"I don't know what's wrong. But something's wrong. Something wrong, something distorted. It feels suffocating in there. The air is so heavy..." (pp.225-226, Volume 2 of 2)

Translated by James Even Chen

As seen here, felt sense is not concrete, but it is a sense of meaning. In this particular scene, it implies "something's wrong, something wrong, something distorted." Let's revisit the passage later concerning the line "It feels suffocating in there."

Now, what does the novel "Dance Dance Dance" actually depict? Who or what is the "Dolphin Hotel" and the "Sheep Man"? Of course, there is no single correct answer to these questions. Therefore, I would like to offer a bold interpretation from the standpoint of Focusing. First, let's take a look at the beginning of the novel:

I had a dream about the Dolphin Hotel. I was included in the dream. In other words, I was included as some kind of continuous situation. (p.7) Translated by James Even Chen

People tend to think of themselves as independent entities separate from their circumstances. However, in reality, one is always contained in a situation, or the "world". And the situation exists not only as a definite chain of events, but also as a sense that covers and contains them all. It is always felt at the edge of awareness, not unconsciousness. If it were truly unconscious, the protagonist would not even be aware of the presence of the Dolphin Hotel or the Sheep Man. Therefore, these are not in the realm of the unconscious but rather in what we refer to as "the edge of awareness." This "edge of awareness" implies many things, and before one is clearly aware of it, they are constantly processing all information with the power that resides in the edge of awareness itself, searching for and projecting a sense of implicit meaning and direction in life.

Let's imagine a day and think about the things we must do, want to do, or should do— planning out our daily schedule. And then, let's say there is a vague felt sense that doesn't quite fit. For example, when considering the schedule, you feel a slight pressure in your stomach. This subtle pressure has an implied meaning. As you contemplate while feeling that pressure, thinking about whether there's an impracticality in the day's plan, something missing, something forgotten, or an inefficient order, suddenly, "Ah, that's it!"—you realize something. In this way, the felt sense is felt within oneself, to use the terminology from my earlier book "Listening to the Messages of the Heart" (Kodansha), is always sending out "messages of the heart" by crossing various situations.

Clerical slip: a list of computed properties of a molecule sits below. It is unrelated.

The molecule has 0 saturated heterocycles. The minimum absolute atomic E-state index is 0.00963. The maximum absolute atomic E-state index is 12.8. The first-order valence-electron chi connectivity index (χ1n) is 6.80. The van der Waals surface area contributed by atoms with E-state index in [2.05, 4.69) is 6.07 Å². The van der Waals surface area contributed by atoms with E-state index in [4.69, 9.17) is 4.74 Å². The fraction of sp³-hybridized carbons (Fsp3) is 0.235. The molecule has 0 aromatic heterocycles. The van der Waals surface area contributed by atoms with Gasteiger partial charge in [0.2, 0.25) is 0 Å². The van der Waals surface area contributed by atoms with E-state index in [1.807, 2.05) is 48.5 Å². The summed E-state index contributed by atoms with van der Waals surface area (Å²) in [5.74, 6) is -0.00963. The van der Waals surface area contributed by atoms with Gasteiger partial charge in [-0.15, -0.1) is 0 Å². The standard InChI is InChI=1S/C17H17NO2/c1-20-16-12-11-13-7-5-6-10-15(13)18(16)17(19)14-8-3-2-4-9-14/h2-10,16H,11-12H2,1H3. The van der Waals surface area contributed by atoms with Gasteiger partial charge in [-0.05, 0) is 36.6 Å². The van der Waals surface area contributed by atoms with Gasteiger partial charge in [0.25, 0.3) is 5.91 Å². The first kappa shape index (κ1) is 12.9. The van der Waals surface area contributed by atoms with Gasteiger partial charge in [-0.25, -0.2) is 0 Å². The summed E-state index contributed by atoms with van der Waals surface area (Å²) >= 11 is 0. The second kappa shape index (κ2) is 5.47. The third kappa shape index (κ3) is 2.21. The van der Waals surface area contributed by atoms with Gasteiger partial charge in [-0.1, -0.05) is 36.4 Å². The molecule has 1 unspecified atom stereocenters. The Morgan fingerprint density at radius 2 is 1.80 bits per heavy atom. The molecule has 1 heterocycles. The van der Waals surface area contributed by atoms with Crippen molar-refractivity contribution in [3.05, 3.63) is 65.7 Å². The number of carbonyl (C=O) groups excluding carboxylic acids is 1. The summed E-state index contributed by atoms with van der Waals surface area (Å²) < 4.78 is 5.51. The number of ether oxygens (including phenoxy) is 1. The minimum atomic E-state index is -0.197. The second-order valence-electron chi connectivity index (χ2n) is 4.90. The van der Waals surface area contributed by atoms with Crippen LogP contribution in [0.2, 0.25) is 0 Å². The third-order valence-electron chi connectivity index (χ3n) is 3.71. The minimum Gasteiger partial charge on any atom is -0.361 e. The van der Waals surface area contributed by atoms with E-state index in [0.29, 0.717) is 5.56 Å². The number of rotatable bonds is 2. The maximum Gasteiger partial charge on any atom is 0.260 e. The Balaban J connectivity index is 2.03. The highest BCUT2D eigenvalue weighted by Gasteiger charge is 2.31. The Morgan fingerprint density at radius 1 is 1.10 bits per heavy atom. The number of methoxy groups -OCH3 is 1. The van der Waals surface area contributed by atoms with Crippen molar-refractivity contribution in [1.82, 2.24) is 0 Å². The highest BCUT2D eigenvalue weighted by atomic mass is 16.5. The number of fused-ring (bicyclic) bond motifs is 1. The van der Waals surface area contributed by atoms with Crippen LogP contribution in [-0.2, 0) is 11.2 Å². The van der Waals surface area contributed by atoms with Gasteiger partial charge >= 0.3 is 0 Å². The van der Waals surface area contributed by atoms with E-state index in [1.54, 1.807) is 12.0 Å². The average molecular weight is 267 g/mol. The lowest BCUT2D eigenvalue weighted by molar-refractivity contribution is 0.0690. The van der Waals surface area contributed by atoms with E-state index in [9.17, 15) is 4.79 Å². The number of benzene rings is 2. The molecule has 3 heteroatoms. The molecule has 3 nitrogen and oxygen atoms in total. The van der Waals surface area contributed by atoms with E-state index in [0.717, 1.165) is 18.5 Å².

In this example, I described the sensation I felt in my stomach as "pressure," but even though it is referred to as pressure, its meaning is not immediately clear. It is necessary to inquire about what is "pressuring" me in today's schedule. Even if we can put the felt sense into words, the message it conveys is often not clear. We call such words "handle expressions."

Now, let's go back to the novel "Dance Dance Dance" and take a look at the part where the Sheep Man talks about his role.

"My role here is to connect things. Like an electrical panel, connect various things. This place is a knot..." (p.179, Volume 1 of 2) Translated by James Even Chen

The Sheep Man is in a "dark" place, and when I thought about the connections between various events happening to the protagonist, it strangely resonated with the notion of something "existing" at the edge of awareness in a process. It may sound like a wordplay, but I felt a peculiar resonance beyond that. The Sheep Man not only connects but also sends messages from the heart.

"Dance," said the Sheep Man. "Keep dancing as long as the music plays. Do you understand what I'm saying? Dance. Keep dancing. Don't think about why you dance. Don't think about the meaning. {※ I personally interpreted the "meaning" in the previous and next sentences as "reason."} There is no inherent meaning... Just step properly and keep dancing." (pp.182-183, Volume 1 of 2)

Keep dancing. As long as the music plays. (p.183, Volume 1 of 2)